US Judge prizes password privacy over your own fingerprints

A Virginia Circuit Court judge has ruled that a criminal suspect can be compelled to give up a fingerprint to unlock a device but passwords and passcodes are protected by the Fifth Amendment.

Judge Steven C. Fucci recently ruled that suspected criminals don’t have to give up passwords or passcodes to unlock electronic devices such as smartphones but if the device is an iPhone, iPad or other device that uses biometric fingerprint scanning to unlock the device then the suspect can be compelled to unlock the device.

It’s a subtle distinction (some would call it splitting hairs) but the underlying rational is that the Fifth Amendment states that “no person shall be compelled in any criminal case to be a witness against himself,” or as it states in the Miranda code “you have the right to remain silent.” In other words you cannot be forced to testify against yourself or provide information (such as a password) that could be self-incriminating. Information is something you know, but a fingerprint (or DNA sample or retinal scan or handwriting sample or bite impressions or even your image) is part of who you are and those things are not protected under the Fifth Amendment.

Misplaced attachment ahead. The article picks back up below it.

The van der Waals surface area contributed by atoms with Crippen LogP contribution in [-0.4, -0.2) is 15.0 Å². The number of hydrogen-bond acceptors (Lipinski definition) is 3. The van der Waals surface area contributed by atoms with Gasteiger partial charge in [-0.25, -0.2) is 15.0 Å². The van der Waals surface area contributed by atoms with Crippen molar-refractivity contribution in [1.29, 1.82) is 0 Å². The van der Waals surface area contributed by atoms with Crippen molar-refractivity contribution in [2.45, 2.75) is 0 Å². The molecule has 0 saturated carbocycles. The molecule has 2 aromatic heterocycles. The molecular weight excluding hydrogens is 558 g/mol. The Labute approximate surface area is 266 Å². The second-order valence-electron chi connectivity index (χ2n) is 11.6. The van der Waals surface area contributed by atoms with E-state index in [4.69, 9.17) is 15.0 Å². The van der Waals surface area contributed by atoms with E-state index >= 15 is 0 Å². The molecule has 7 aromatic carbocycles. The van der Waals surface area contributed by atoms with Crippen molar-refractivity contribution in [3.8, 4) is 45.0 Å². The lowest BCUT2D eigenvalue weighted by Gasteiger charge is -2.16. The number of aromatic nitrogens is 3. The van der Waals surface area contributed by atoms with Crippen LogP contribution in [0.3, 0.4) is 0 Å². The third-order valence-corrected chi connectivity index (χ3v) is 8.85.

It’s an interesting and subtle point but it’s not the first time a judge has ruled that a defendant can’t be compelled to provide the password to an encrypted device. The only difference here is that the judge ruled a defendant can be compelled to provide a fingerprint to unlock an encrypted device.

Fifth Amendment rights can be rather confusing and there are all sorts of loopholes and exceptions but as technology advances these and other constitutional rights are going to be tested in ways that no one could have anticipated.

I tend to agree with Judge Fucci on this one. A person should not be compelled to divulge information they have in their head if it may lead to possible conviction of a crime but, when it comes to things like DNA or fingerprints a person should not be allowed to withhold evidence even if it could result in criminal prosecution.

But, hey, I’m not a lawyer, I just play one on TV.